Africa benefits from growth in Chinese tourism

By Toumert AI Source:Global Times Published: 2018/5/9 21:08:41

Illustration: Luo Xuan/GT



 

Two movies that were shown this year in Chinese cinemas, Operation Red Sea and Wolf Warrior II, not only brought huge success to their producers; they were also considered ideal ways for Chinese audiences to see more of Africa, and to encourage them to visit the continent and see its natural beauty, lifestyle and cultural heritage.

Indeed, with China's booming economy, better jobs, and an open policy toward developing better cultural exchanges, Chinese travelers are now sought after by many regions around the world.

While Asia, Europe and the Americas still take the largest share of Chinese outbound tourism, Africa has recently become an attractive destination as well, and the number of visits to the continent from China reflect this new trend.

Morocco, South Africa, Madagascar and Namibia are now considered top destinations in the continent for Chinese tourists.

The greater interest in Africa among Chinese tourists is partly due to a shift in strategy by African nations, along with support from Chinese policymakers. African countries have developed national strategies targeting Chinese tourists' spending power, as well as Chinese capital, tourism know-how and logistical strength.

Showing its awareness of the importance of Chinese tourism, Morocco decided to grant a visa waiver for Chinese visitors in 2016.

The move had immediate results: Arrivals from China increased almost 6 times in the first half of 2017 compared to the same period in 2016. And the visa waiver was only the first step taken by Morocco to achieve its tourism development plans, as outlined in the Vision 2020 plan.

The plan aims to boost Morocco's tourism sector by doubling its accommodation capacity. The creation of 200,000 new beds with a focus on new markets such as China will help to create up to 1 million jobs and boost tourism revenues to 140 billion Dhs ($38 billion) by 2020.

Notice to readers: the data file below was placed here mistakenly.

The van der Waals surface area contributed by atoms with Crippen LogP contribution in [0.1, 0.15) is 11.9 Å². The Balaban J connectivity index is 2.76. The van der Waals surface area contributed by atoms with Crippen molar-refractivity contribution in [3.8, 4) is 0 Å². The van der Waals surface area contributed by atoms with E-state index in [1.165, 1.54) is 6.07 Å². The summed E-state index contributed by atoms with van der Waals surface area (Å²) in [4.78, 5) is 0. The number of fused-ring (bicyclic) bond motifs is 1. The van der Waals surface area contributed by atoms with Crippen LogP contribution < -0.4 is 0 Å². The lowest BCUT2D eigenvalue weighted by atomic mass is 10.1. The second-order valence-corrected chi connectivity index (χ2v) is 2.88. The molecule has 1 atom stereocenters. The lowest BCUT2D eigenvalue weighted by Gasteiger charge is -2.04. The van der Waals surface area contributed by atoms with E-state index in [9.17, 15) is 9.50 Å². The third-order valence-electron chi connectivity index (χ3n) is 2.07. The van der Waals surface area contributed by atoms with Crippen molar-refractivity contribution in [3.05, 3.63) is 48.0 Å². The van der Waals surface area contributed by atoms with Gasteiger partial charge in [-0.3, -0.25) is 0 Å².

Morocco realized that to achieve its tourism development plans, it was necessary to secure Chinese arrivals and Chinese investment.

Morocco has been working with the European market, and while this has been beneficial, the next phase of growth needs to seek viable, sustainable alternatives, both in terms of tourist origin and investment support. To facilitate access to financial resources, the country created the Moroccan Fund for Tourism Development (FMDT) to support investors' confidence and give a boost to major projects.

Regarding transportation, the Moroccan authorities have established an ambitious plan to re-vamp main and regional airports, and there have been discussions about bringing in Chinese aviation companies to take over the operations in certain terminals.

In October 2017, the Moroccan Agency for Tourism Development (SMIT) successfully concluded its roadshow in China. As stated by Imad Barrakad, CEO of SMIT, Morocco has a strong legal environment for tourism investment, as well as government incentives such as tax exemptions.

The importance of Chinese tourism has also been recognized by South Africa.

The country has taken a series of crucial measures to attract Chinese tourists and investment, including adding another five visa centers around China in 2016, having accredited Chinese travel agencies handle the procedures, and creating direct flights to Johannesburg. China is now one of South Africa's top five sources of tourists.

In 2017, South Africa and China launched the Tourism Growth Initiative Program, under which South Africa's Standard Bank and Industrial and Commercial Bank of China (ICBC) created the "I Go to South Africa" loyalty program to boost investment flows and encourage tourism between the two countries.

As in Morocco, South African policymakers understand the importance of tourism from China for advancing economic growth and job creation.

The author is director of education with the International Bachelor Program at the International School under China Foreign Affairs University. bizopinion@globaltimes.com.cn

 



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